Synod 2006 said that baptized children are part of God’s family and should be invited to partake in the Lord’s Supper with the rest of the congregation.
Currently, Christian Reformed Church practice requires that baptized children first make a formal profession of faith before participating in communion.
A change of the magnitude called for by Synod 2006 requires that a subsequent synod adopt the proposal, and Synod 2007 was not of a mind to do that.
Instead, Synod 2007 appointed a Faith Formation Committee to study a number of issues over five years, including participation of baptized children at the Lord’s Supper and the role of public profession of faith.
This committee was instructed to communicate extensively with Christian Reformed congregations and report on its progress to each subsequent synod.
This year, the Faith Formation committee isn’t bringing a formal recommendation to open up the Lord’s Supper to baptized children, but it is asking Synod 2010 to approve what it calls a “guiding principle,” from which will flow formal recommendations for Synods 2011 and 2012.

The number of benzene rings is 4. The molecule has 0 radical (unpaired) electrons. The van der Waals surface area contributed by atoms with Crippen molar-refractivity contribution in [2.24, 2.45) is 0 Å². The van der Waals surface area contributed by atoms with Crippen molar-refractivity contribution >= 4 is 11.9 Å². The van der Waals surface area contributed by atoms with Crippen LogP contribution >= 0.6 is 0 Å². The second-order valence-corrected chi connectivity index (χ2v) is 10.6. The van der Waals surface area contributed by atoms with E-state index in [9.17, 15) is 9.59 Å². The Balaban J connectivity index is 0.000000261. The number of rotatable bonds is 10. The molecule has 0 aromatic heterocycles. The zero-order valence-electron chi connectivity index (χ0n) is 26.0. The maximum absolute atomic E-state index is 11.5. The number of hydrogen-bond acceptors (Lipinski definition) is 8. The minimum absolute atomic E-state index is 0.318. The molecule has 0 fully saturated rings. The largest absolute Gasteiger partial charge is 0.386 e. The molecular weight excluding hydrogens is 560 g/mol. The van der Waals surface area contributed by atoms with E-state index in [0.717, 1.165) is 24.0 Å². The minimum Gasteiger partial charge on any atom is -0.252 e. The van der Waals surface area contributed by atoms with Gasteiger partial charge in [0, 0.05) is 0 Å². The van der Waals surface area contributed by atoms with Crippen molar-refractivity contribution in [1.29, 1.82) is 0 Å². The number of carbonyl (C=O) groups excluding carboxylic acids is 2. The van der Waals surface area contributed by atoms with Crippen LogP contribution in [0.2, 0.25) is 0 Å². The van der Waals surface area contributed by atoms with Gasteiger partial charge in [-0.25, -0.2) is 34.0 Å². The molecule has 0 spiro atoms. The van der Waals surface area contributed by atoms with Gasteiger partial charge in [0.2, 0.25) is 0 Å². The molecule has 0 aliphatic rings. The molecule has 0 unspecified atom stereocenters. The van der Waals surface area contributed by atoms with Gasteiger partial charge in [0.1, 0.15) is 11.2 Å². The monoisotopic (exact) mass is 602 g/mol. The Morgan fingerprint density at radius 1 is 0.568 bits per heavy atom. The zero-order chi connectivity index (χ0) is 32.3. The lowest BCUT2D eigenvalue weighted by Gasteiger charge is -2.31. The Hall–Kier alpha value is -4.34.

That guiding principle states, “All baptized members are welcome to the Lord’s Supper for age- and ability-appropriate obedience to biblical commands about participation, under the supervision of the elders.”
The proposed guiding principle also includes the following: “Requiring a formal public profession of faith prior to participation in the Lord’s Supper is one pastoral approach to consider, but is not required by Scripture or the confessions.”
The committee says in its report that this principle honors the covenant status of all baptized members and is faithful to the instruction in 1 Corinthians 11 and to Q&A 81 of the Heidelberg Catechism.
The report states that “much of the committee’s work in the coming year will be formed by the response of Synod 2010” to that guiding principle.
Should synod approve the guiding principle, the Faith Formation committee will then come to Synod 2011 with formal recommendations that would adopt the change envisioned by Synod 2006.